When we last reviewed Crown Resorts (ASX:CWN) in October, the share price was around $13.50. In December, Crown started falling, dropping to a low of $11.74 just two weeks ago. This continued the general downtrend that started in January 2014, when the shares were at $18.00.
Crown has since rebounded, trading around $13.86. What’s driving the volatility?
Figure 1 – CWN Price Chart with daily volumes traded
The falls largely reflect the market’s anxiety over its Macau-based joint venture, Melco Crown, which contributes close to half of Crown’s total revenues.
Crown’s 33 per cent stake in Melco is currently affected by structural change in the Macau market. The Chinese government’s anti-corruption campaign is driving government officials from the highly lucrative VIP segment.
Uncertainties in Macau remain and stabilisation will take time. In the near term, there is potential for further downgrades and share price declines. We maintain the same view as in October, however, that Crown has an interesting long-term future.
Crown’s Australian operations in Melbourne and Perth enjoy local monopolies, which lend themselves to reasonably consistent earnings and cash flows. Both are centrally located and have favourable licence agreements with their respective state governments.
Last year, the Victorian Government extended Crown Melbourne’s casino licence from 2033 to 2050. The new licence also gives the business the opportunity to grow revenues by removing the uncompetitive VIP “Super-tax” and increasing gaming placements.
Despite continuing debate around gambling laws, Crown’s position in Australia will likely remain fairly uninterrupted by government, as Crown casinos are a source of significant additional tax revenue and Crown resorts employ approximately 15,000 people.
In Australia, Crown plans to undertake $960 million in capital expenditure programs at existing locations over the next three years, including the development of Crown Melbourne ($208m) and Crown Perth ($753m on Crown Towers, opening 2016). Also in the pipeline is the huge $1.5 billion Crown Sydney development.
Crown’s overseas operations expanded with the official opening this week of the City of Dreams Manila, with a Las Vegas casino development also in the works. Due diligence is also underway for potential projects in Japan and Brisbane, though the new Queensland government has not yet clarified its position on new casinos. A previously approved new casino in Sri Lanka was blocked by the new government there.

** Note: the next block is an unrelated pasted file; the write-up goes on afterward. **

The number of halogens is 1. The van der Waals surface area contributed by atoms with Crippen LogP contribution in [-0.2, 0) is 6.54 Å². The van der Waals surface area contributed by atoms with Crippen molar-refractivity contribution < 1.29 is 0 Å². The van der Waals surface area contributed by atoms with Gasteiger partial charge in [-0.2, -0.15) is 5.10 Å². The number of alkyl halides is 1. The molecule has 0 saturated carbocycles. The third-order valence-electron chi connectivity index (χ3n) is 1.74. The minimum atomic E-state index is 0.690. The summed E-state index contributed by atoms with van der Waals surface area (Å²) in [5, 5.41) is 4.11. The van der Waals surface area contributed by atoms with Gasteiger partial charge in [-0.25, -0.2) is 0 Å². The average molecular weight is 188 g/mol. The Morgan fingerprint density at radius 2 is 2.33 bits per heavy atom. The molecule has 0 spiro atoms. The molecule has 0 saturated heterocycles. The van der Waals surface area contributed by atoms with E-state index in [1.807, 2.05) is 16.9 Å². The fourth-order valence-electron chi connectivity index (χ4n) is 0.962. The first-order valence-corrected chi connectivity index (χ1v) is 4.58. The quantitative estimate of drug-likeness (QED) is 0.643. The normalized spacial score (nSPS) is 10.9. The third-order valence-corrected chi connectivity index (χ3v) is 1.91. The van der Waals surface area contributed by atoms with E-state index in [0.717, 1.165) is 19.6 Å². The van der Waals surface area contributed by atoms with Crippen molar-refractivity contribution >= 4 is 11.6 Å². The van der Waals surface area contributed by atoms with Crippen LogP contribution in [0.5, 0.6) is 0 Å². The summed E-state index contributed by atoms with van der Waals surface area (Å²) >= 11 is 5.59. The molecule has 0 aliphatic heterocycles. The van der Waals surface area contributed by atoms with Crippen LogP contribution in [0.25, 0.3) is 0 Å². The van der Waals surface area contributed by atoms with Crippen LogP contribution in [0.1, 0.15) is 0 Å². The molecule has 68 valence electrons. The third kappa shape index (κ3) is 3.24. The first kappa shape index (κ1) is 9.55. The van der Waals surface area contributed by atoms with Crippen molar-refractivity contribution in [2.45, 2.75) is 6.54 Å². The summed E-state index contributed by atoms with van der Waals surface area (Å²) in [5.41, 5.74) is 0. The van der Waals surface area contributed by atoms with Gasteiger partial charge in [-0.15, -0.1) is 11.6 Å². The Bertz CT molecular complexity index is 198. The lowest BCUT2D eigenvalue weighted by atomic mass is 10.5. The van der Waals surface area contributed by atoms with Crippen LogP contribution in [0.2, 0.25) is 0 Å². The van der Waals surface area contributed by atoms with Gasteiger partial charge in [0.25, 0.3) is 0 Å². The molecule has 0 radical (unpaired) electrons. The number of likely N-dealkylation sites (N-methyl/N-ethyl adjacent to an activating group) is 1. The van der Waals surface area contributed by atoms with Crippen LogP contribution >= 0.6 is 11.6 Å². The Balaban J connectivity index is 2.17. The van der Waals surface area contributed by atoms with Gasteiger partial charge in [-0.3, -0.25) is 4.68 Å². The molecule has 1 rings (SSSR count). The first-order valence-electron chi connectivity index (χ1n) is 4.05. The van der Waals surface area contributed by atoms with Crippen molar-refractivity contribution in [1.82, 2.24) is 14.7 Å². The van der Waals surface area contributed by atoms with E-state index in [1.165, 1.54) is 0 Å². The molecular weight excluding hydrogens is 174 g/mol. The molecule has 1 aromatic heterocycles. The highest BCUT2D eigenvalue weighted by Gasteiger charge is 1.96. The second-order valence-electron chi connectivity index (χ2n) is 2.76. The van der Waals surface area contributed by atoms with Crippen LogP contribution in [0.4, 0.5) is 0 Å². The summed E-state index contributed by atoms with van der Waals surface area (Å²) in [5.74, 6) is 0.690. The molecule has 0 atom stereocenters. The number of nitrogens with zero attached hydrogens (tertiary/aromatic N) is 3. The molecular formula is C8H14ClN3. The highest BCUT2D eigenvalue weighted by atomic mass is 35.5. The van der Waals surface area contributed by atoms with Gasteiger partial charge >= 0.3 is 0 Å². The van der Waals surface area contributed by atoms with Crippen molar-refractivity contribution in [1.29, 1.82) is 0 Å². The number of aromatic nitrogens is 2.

Total capex to 2019 is expected to be around $3bn. Assuming operating cashflows and dividends remain steady, Crown will require approximately $1.7bn in additional capital to fund these developments. The most likely outcome is operating cashflows trend higher as new venues open and the balance of the funding comes from temporarily higher debt.
There is some risk Crown has overextended itself. This must be monitored.
Macau is a Special Administrative Region of China and the only jurisdiction where gambling is legal. Beijing’s anti-corruption drive is the main cause of Macau’s steep downturn over the last year.
In 2013, a US Congressional Executive Commission on China estimated total money laundering in Macau at $US200bn each year. This is around 20 per cent of the US $1 trillion that flowed through the VIP segment last year.
The anti-corruption campaign is mainly focused on civil servants and the Chinese elite. We think that once it is complete, the VIP market will resume growth. The breach of capital controls -- citizens are limited to taking 20,000 yuan (US $3,300) out of the country each day -- to fund VIP and mass-market gambling is broader and more difficult to contain.
We therefore see the contraction in Macau as temporary and restricted mainly to a portion, largely civil servants, of VIP gaming revenues. The crackdown will likely have broader effects, such as deterring legitimate VIPs for a time, and also a smaller proportional reduction in mass-market revenues.
Rising per capita income and GDP growth should continue to drive the VIP and mass-market segments. Additionally, room occupancy rates have remained elevated at near 90 per cent through the year, suggesting the contraction is almost entirely VIP-related and there is a shortage of rooms. Market recovery will be helped as a further 14,000 rooms are added over the next three years -- around a 50 per cent increase on current levels.
We have looked through this Macau downturn by adopting in our valuation a return on equity of 18 per cent (green below), which is above consensus in coming years. Our required return (pink) of 11.3 per cent is low, reflecting a strong competitive position and a healthy balance sheet with moderate gearing, supported by steadily increasing cash flows.
Figure 2. CWN adopted valuation metrics and future value
Using our adopted metrics, we derive a fiscal 2015 (30 June 2015) valuation of $12.32 and fiscal 2016 valuation of $13.37 (blue above).
The recent share price rally is the market punting this is the bottom. No one knows if it actually is. January Macau gaming table data declined again but at a slower rate than in December. Given the share price has now risen above our fiscal 2016 valuation, we think the market was overly pessimistic and is moving towards adopting our view on profitability. Long-term the cleanup in Macau should ensure a more sustainable industry.
Our assumptions remain unchanged since December. With our view that the contraction in Macau is temporary and expectation that growth will resume in the medium term, we continue to hold a positive long-term outlook for Crown.
Disclosure: Our fund partner Clime Asset Management owns shares in CWN.
By Brian Soh and Jonathan Wilson, Equities Analysts. StocksInValue provides valuations and quality ratings of 400 ASX-listed companies and equities research, insights and macro strategy. For a no obligation FREE trial, please visit StocksInValue.com.au or call 1300 136 225.